How to Calculate the Break-Even for a Restaurant

by A.J. Andrews - Updated September 26, 2017
Your break-even point tells you how much you must make to realize a profit.

The break-even point, or BE, of a restaurant refers to the amount of total revenue needed to cover expenses. The factors that determine BE include the restaurant’s Fixed Costs, or FC, and its Variable Costs, or VC. FC refers to expenses that do not increase or decrease with sales volume, whereas VC encompasses costs that change with sales volume. Knowing the BE point of a restaurant is imperative when calculating financial projections and forecasting profit. You can calculate your restaurant’s BE within any time frame, such as annually, quarterly and weekly.

Determine the restaurant’s FC. FC includes expenses such as property taxes, insurance, lease or mortgage payments and salaries.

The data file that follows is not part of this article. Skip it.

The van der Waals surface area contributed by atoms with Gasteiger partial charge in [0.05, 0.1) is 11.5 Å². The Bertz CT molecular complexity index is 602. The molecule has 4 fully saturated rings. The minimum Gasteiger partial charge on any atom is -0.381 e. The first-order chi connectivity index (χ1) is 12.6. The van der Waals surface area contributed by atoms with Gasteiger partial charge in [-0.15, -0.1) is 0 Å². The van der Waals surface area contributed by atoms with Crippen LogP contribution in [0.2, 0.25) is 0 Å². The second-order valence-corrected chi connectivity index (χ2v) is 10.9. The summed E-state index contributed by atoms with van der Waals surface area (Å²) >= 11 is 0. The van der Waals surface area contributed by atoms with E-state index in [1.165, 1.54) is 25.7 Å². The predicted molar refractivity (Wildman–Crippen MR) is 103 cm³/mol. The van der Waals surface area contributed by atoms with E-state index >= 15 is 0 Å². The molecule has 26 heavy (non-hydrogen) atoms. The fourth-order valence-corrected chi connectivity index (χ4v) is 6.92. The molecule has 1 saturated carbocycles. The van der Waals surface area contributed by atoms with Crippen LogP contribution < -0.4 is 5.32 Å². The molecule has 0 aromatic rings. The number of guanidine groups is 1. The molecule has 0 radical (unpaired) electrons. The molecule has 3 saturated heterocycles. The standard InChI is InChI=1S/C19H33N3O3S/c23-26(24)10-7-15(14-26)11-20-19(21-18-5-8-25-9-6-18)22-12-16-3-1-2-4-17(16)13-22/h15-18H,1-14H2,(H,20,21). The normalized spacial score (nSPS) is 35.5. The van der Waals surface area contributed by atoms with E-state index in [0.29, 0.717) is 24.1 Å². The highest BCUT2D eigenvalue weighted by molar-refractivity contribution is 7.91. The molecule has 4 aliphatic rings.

Determine the restaurant’s VC. Examples of VC include expenses such as hourly employee wages, advertising, cost of food sold, payroll taxes and bonuses. For instance, if you pay your hourly employees $50,000 per year, spend $10,000 on advertising annually, pay out $20,000 per year on inventory and give away $5,000 each year in bonuses, and have total sales of $100,000 per year, your VC equals 85,000/100,000 or 85 percent.

Enter the FC and VC values in the following formula: BE=FC/(1-VC%). For instance, if your fixed costs total $250,000, and your VC equals 85 percent, your BE equals $1,666,666, or 250,000/(1-.85) = 1,666,666.

About the Author

A.J. Andrews' work has appeared in Food and Wine, Fricote and "BBC Good Food." He lives in Europe where he bakes with wild yeast, milks goats for cheese and prepares for the Court of Master Sommeliers level II exam. Andrews received formal training at Le Cordon Bleu.

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